2017 NBA Draft: Winners and Losers Impossible To Tell…Yet

The 2017 NBA Draft has come and gone. We saw some trades. We saw some reaches. We saw some steals. We heard 1,001 Boston Celtics NBA trade rumors. What we can’t tell are which teams won and which teams lost the 2017 NBA Draft. Not yet, at least.

I always find it ridiculous that there are so many articles, podcasts and discussions about the winners and losers from every draft. Not just the NBA, but across the NFL, MLB and NHL as well. Guess what. It is impossible to tell which teams won the draft immediately after it concludes. It is far too early. It takes years to truly tell what sort of impact the draft had across the league. I’m sure that at some point, that the Portland Trailblazers felt that they won the 1984 NBA Draft when they selected Sam Bowie, ahead of Michael Jordan. In 2005, the Atlanta Hawks probably felt great after drafting Marvin Williams, instead of Chris Paul. Back in 1987, the New Jersey Nets were ecstatic when they selected Dennis Hopson, over Scottie Pippen. Darko Milicic was drafted two spots ahead of Chris Bosh. Joe Smith was taken before Kevin Garnett. Even Rick Robey was drafted three spots before Larry Bird.

The bottom line is that you just never know what sort of player your draftee is going to turn out to become at the next level. Collegiate dominance does not always translate into professional success. Each and every draft pick is a gamble. It is that simple.

Getting out of Chicago was certainly a win for Jimmy Butler, but could his situation have been even better?














But, since you clicked on this article, I feel as if I should give you something. Something more than saying any of the 30 NBA teams could have won the 2017 NBA Draft. Or lost it. Or that all of the 60 players selected in the 2017 NBA Draft are winners just for being drafted. Anything can happen. But, you already knew that.

At first glance, the Philadelphia 76ers look great. Moving up to draft Markelle Fultz appears to be brilliant. They are a young team with a plethora of talent that could clearly help the team return to glory. I also love the second round pick of Jawun Evans. The Celtics say that they got their guy at No. 3 that they would have taken at No. 1 with the selection of Jayson Tatum. Will he be better than Fultz? Who knows. Danny Ainge and company had better hope so, especially since they also reportedly passed on acquiring Jimmy Butler from the Chicago Bulls in exchange for the No. 3 pick. The future will prove to be very important for Ainge and the Celtics as it relates to taking Tatum over Fultz or trading for Butler.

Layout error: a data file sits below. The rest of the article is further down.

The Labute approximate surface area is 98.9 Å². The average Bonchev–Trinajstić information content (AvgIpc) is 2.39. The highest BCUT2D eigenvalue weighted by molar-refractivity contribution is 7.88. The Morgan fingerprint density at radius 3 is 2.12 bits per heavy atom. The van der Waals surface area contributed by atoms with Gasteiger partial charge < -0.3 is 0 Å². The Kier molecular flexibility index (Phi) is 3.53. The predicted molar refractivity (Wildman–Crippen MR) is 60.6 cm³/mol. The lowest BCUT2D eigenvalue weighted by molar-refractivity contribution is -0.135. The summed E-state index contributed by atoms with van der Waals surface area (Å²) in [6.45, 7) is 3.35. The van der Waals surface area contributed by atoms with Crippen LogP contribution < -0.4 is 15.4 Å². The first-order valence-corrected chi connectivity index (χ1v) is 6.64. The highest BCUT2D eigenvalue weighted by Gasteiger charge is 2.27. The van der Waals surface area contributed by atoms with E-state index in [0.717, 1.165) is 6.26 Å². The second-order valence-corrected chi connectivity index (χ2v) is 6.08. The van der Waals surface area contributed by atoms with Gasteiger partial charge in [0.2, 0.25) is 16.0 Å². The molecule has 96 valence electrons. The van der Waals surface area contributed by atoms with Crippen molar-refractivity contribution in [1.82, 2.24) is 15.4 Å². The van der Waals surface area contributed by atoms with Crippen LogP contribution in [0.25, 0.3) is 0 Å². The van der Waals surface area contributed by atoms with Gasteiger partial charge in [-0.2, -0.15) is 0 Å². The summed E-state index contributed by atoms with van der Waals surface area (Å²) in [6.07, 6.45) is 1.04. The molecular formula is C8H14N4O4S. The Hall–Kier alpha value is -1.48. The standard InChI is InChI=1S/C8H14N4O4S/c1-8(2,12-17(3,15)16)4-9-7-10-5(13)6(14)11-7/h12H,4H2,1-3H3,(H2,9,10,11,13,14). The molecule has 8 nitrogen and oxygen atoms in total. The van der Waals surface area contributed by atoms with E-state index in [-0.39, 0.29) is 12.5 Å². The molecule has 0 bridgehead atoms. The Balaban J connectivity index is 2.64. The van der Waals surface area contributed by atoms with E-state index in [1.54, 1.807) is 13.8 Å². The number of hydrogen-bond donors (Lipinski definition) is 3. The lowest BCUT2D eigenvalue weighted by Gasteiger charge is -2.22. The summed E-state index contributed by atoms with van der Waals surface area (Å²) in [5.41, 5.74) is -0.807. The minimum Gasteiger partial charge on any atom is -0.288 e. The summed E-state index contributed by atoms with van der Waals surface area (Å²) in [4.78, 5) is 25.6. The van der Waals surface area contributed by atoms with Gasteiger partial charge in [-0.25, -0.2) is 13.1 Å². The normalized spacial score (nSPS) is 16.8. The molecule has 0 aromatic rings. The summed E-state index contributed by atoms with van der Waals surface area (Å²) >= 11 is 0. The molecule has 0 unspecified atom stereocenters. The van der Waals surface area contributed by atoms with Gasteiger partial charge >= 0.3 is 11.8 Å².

In terms of other potential winners or losers, personally, I hope that the Los Angeles Lakers turn out to be the big (baller) losers with Lonzo Ball, mainly due to his ignorant and outspoken father, Lavar. I love the selection of De’Aaron Fox at No. 5 to the Sacramento Kings. Five years from now, he could be the best to come out of this draft class. I believe that the Charlotte Hornets did very well at No. 11, landing Malik Monk, who many felt should have gone in the top eight picks.

As for some risks, the Miami Heat took a boom-or-bust approach by drafting Bam Adebayo at No. 14. The Kings did the same at No. 20 with the selection of Harry Giles. The San Antonio Spurs only had two picks, but they may have once again really made them count by adding Derrick White and Jaron Blossomgame. Finally, the Golden State Warriors basically bought a draft pick at No. 38 to take Jordan Bell.

Some of these good turn out to be very shrewd moves. Or not. Who knows. It is the draft. It is a complete crapshoot.


About the author

Rob Kelley is a sports reporter for various newspapers in Florida, and is trying to break back into the sports writing game after a brief hiatus following the publishing of his first book, I'm Not a Quitter. He recently resigned as Editor-in-Chief and lead writer for The South Shore Magazine to pursue better opportunities. You can follow him on Twitter @RobKelley24.